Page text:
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When is it OK to break grammar rules?

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Getting your words right makes a good impression, but part of knowing the rules means knowing when it’s OK to break them. Lin­­guist Steven Pinker, writing in The Guardian, offers eight grammar rules that you can bend once in a while.

1.  Never start a sentence with a conjunction. Using one at the beginning of the sentence can give the clause extra weight.

2.  Use like, as, and such as, correctly. Many say “like” shouldn’t be used with a clause, but there’s no rule against it. In addition, using “like” to introduce examples is also acceptable, although “such as” sounds more formal.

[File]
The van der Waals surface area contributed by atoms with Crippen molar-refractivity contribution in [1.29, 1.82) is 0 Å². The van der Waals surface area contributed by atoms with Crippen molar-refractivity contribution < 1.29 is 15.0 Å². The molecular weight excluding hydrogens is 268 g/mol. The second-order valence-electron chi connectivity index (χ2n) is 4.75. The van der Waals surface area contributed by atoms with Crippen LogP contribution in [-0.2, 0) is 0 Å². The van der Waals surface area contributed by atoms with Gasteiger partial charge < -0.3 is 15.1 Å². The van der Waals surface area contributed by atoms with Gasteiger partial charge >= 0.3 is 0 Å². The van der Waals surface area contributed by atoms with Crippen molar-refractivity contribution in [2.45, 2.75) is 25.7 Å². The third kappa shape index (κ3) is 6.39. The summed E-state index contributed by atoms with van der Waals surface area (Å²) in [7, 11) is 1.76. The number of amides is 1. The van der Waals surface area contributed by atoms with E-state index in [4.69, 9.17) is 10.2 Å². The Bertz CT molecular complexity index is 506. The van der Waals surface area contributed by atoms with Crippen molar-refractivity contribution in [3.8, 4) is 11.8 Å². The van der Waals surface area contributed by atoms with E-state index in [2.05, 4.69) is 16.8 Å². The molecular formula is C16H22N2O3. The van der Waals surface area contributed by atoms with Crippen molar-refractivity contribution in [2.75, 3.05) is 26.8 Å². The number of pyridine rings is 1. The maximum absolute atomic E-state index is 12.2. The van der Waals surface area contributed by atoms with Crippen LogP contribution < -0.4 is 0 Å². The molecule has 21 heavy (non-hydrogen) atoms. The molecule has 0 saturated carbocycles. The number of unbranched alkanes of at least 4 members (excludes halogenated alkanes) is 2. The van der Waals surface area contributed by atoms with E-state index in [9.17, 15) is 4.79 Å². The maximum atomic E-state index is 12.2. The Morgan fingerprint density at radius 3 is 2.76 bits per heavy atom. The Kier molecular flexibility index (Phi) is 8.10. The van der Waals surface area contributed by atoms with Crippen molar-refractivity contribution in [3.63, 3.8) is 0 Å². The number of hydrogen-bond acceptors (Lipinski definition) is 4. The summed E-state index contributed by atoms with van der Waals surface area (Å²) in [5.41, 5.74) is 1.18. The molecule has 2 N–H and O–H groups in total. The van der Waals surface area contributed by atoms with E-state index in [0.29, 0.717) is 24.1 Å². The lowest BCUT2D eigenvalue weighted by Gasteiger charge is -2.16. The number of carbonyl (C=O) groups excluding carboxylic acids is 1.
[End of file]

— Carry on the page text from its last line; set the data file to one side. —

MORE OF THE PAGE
3.  Don’t end a sentence with a preposition. A question such as “What are you listening to?” is legitimate.

4.  “It is I” is correct. It is, but it’s also very formal. “It’s me” is also acceptable.

5.  Don’t split infinitives. Adverb placement is often the culprit, but there are differences between “We expect sales to more than double” and “We expect sales more than to double.”

6.  Use who and whom correctly. “Whom” is more often seen as stuffy, and you can probably get away with using “who” most of the time. Of course, “to whom it may concern” is an exception.

7.  Don’t modify absolute adjectives. You can’t be “slightly pregnant,” and so some editors will argue that you can’t use “very unique.” “Uni­­que,” however, is a scaled definition—one out of many will be unique to some degree. However, “very” is over­­used.

8.  Use less/fewer correctly. When trying to decide on “less” or “fewer” with “than,” as in “less/fewer than 15 people showed up,” either is acceptable. “Fewer” is more precise, but “less” is not a mistake.

— Adapted from “10 ‘grammar rules’ it’s OK to break (sometimes),” Steven Pinker, The Guardian.

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